The best of times, as a passenger at Heathrow at least, probably came early on in the photographic career of the airport's legendary resident snapper, Dennis Stone. He'd started working there as a postboy at the age of 14 before picking up his camera full-time in 1965, by which time a new, state-of-the-art terminal, opened by the Queen, welcomed the world to Britain. As it happens, that building (which became Terminal 2) was deemed unsuitable for 21st-century aviation, and has since been unceremoniously flattened. In place of the narrow corridors that framed Stone's celebrity photographs of the time so naturally, today's arrivals plod along byzantine pedestrian superhighways that spin you around from aircraft to immigration to baggage to customs, then spit you out to face a barrage of faces. These, though, are neither adoring fans nor paparazzi: they are the minicab drivers fretting about how much the short-term parking is costing.
For the past 45 years of a career that has spanned seven decades at Europe's busiest airport – and which is currently being celebrated with a month-long exhibition at Terminal 5 – Stone has snapped the arrivals and departures of the planet's favourite celebrities, including Clint Eastwood, Frank Sinatra, Diana, Princess of Wales, Joan Collins and the Beatles. He is still working three days a week – but while the 78-year-old is not yet ready to hand over his airside pass, he may quietly have concluded that the good times (like the old Terminal 2 itself) have gone for anyone seeking allure and prestige in the increasingly dismal business of flying from A to B.
In the Fifties, landing in London really was a cause for celebration. This was partly because it elevated the passenger to membership of the tiny élite who could afford to buy an airline ticket (or who worked for a benevolent employer, usually a government, which would pick up the absurd tab). A ticket on the world's first jet route, a BOAC Comet from Heathrow to Johannesburg, cost £315 return – nine months' wages at the prevailing average British salary. And partly it was because the lucky traveller had survived the flight: fatal accidents afflicted UK airlines at a terrifying rate, with three losses in the first year of Comet alone. Today, of course, things have changed almost out of recognition. No UK airline has lost lives in a crash for 21 years. Air travel has become implausibly safe – and improbably cheap, with South Africa just five days' wages away for the average worker.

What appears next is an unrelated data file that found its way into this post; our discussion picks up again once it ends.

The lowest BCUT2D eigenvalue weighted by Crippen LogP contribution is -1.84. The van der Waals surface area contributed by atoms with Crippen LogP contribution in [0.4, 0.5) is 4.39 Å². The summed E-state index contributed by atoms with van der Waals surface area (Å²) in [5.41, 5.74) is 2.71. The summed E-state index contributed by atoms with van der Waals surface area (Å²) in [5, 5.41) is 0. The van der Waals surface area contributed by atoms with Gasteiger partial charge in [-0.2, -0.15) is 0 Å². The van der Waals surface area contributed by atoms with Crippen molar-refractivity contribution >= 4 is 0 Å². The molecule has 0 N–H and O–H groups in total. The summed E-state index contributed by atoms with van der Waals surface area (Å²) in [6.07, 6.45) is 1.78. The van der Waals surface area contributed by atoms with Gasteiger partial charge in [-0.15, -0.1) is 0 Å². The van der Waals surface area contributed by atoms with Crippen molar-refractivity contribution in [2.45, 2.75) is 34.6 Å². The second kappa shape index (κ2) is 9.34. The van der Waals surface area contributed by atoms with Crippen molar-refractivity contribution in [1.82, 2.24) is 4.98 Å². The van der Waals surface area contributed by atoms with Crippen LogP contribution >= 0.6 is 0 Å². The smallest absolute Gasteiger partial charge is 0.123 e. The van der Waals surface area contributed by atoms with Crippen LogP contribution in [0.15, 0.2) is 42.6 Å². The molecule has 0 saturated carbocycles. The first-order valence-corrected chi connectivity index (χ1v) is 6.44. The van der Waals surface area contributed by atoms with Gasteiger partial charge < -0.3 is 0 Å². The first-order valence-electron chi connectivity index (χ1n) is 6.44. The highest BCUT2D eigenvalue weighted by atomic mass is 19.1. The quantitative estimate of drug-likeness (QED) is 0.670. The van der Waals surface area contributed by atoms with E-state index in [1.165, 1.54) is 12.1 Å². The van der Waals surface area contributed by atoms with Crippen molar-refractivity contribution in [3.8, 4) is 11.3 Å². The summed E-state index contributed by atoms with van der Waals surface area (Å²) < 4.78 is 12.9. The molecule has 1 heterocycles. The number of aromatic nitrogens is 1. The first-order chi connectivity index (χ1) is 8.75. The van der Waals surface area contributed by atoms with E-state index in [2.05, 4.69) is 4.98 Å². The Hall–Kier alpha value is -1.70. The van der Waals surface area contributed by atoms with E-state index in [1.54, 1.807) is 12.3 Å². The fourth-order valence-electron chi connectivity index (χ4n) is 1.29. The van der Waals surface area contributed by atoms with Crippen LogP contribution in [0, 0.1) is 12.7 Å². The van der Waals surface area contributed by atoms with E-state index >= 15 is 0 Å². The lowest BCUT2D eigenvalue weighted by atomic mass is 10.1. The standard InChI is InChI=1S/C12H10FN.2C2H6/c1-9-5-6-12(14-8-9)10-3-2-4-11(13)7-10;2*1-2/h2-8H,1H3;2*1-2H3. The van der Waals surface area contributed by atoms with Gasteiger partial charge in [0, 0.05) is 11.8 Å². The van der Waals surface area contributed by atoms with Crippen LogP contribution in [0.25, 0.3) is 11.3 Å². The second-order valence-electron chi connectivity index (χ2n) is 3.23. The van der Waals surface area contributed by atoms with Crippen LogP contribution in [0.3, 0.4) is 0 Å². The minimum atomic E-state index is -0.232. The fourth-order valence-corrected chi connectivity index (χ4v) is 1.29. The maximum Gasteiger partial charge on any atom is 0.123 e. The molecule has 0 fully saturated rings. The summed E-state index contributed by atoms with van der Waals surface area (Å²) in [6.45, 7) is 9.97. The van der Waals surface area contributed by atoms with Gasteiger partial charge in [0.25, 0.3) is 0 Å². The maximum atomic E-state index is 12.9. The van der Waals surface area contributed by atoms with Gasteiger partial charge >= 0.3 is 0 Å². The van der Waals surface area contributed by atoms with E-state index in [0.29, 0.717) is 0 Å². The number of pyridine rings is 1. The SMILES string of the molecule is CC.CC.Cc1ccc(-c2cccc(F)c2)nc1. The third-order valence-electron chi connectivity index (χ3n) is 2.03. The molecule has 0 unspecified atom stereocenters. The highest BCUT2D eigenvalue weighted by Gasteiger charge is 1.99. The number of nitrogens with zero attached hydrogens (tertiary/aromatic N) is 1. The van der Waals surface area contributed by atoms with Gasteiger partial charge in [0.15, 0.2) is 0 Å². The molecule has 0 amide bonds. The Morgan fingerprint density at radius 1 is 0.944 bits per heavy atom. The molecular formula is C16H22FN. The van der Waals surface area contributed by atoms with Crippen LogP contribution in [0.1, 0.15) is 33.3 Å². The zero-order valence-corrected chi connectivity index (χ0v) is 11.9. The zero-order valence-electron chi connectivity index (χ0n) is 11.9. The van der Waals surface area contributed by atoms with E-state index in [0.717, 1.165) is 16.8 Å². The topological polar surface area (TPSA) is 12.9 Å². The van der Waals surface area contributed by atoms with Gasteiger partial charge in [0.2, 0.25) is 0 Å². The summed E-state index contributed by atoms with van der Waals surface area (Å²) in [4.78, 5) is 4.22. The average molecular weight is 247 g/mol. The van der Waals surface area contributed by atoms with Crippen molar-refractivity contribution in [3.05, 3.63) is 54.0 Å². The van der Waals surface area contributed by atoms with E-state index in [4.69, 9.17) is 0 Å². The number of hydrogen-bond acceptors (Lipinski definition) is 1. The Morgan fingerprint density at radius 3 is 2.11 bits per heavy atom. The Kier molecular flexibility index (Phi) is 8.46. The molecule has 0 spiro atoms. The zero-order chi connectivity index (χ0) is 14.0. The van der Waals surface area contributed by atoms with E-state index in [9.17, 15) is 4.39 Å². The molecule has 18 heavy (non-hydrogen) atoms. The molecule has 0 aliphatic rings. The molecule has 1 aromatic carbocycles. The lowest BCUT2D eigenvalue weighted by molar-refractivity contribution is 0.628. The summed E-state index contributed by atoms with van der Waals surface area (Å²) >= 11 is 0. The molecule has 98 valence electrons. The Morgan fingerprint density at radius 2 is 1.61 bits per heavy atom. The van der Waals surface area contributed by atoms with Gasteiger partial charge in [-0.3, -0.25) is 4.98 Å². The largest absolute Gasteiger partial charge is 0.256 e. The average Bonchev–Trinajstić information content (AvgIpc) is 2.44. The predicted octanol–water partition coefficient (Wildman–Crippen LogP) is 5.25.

In 1969, supersonic civil aviation began – and, for the following 27 years, made Dennis Stone's job considerably easier. Concorde comprised the badge of exclusivity, and anyone emerging from that tiny, cramped white dart was automatically of interest to Stone and his flashgun. But the supersonic age ended seven years ago. Today, with the cost of entry to the six-mile-high club falling so low, and with the airport experience so undignified and stressful, any residual glamour has long been extracted from mass-market air travel. Heavens, even Joan Collins would be upbraided – or at least surcharged – if she tried to check in that famous collection of Louis Vuitton cases larger than a family car.
Stone's photographs tell a marvellous story of the changing times of travel – a boyish Clint Eastwood posing in front of the A1 bus that preceded the Piccadilly Line's Heathrow extension, Paul McCartney and family meandering unhindered across the apron in the days before terrorism homed in on aviation, and the attire of Sir Richard Attenborough confirming that the game was up in terms of dressing up for take-off.
As Stone celebrates a great career, the Spanish owners of Heathrow rightly want to make the most of the golden age of flying. But the future of aviation lies beyond the London Borough of Hillingdon: this summer, Dubai's hyper-modern new Al Maktoum International opened, and Heathrow has just been overtaken in terms of available aircraft seats by Beijing. Even through Stone's remarkable lens, the airport's own future looks hazy.